For a long time now there has been a lot of breast-beating over the death of the local High Street and the rise of the out-of-town shopping parks. I know that the expense of city centre parking is a great concern, but if there ever was a time when we should be thinking about shopping locally, that time is now. At our local butcher's we can actually see the part of the animal that we are buying and our mince will be minced in front of us. Perhaps we also need not only  to watch cooking programmes, but actually get back into the kitchen and cook.   

As yet here in Spain there seems to be very little reaction to what is going on in the Pan-European frozen food industry, even though the chains probably sell the same products as in GB but with different labels and packs. Perhaps people and supermarkets here are not so concerned because pre-cooked meals here are not the norm. Everyone here cooks every day and food in the freezer  tends to be mostly home-frozen food.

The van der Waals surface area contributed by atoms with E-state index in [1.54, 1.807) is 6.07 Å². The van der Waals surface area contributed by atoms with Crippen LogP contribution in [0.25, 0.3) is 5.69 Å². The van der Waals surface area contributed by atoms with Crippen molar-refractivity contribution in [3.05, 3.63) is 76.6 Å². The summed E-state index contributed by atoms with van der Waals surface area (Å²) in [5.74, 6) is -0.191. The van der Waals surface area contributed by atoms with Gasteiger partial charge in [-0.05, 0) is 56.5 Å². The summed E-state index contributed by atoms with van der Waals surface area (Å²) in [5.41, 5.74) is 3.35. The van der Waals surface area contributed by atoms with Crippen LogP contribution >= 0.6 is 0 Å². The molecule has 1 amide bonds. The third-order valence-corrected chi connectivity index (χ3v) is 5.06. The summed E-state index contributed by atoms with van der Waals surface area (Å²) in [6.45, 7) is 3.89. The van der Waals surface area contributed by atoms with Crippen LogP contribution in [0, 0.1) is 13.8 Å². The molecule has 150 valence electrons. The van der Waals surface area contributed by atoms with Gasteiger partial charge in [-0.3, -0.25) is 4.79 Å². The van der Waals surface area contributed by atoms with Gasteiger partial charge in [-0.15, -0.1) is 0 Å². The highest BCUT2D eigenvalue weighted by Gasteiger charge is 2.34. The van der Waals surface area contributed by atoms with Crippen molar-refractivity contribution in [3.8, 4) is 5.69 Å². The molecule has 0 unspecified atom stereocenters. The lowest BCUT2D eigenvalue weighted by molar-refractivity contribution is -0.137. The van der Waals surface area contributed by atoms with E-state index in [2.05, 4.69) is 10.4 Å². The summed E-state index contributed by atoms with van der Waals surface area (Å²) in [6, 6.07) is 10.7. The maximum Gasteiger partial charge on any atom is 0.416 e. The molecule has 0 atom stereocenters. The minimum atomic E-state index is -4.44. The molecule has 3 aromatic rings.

Real tomatoes from Los Palacios, almost as good as
the famous Worthing tomatoes.
Then there is the vegetarian option. I am a carnivore, red in tooth and claw, but is vegetarianism is a serious option for those who really want to be sure that what they eat is really what it is supposed to be? Obviously we can debate organic and non-organic farming, the use of pesticides etc. etc. etc. until the cows (horses?) come home. I only have this to say: I once did some work for a chemicals company that produced certified organic plant foods, de-stressors and other products. Some could even guarantee a certain shape and diameter of tomato! This only goes to show that our food  can be manipulated, whatever we decide to buy and eat.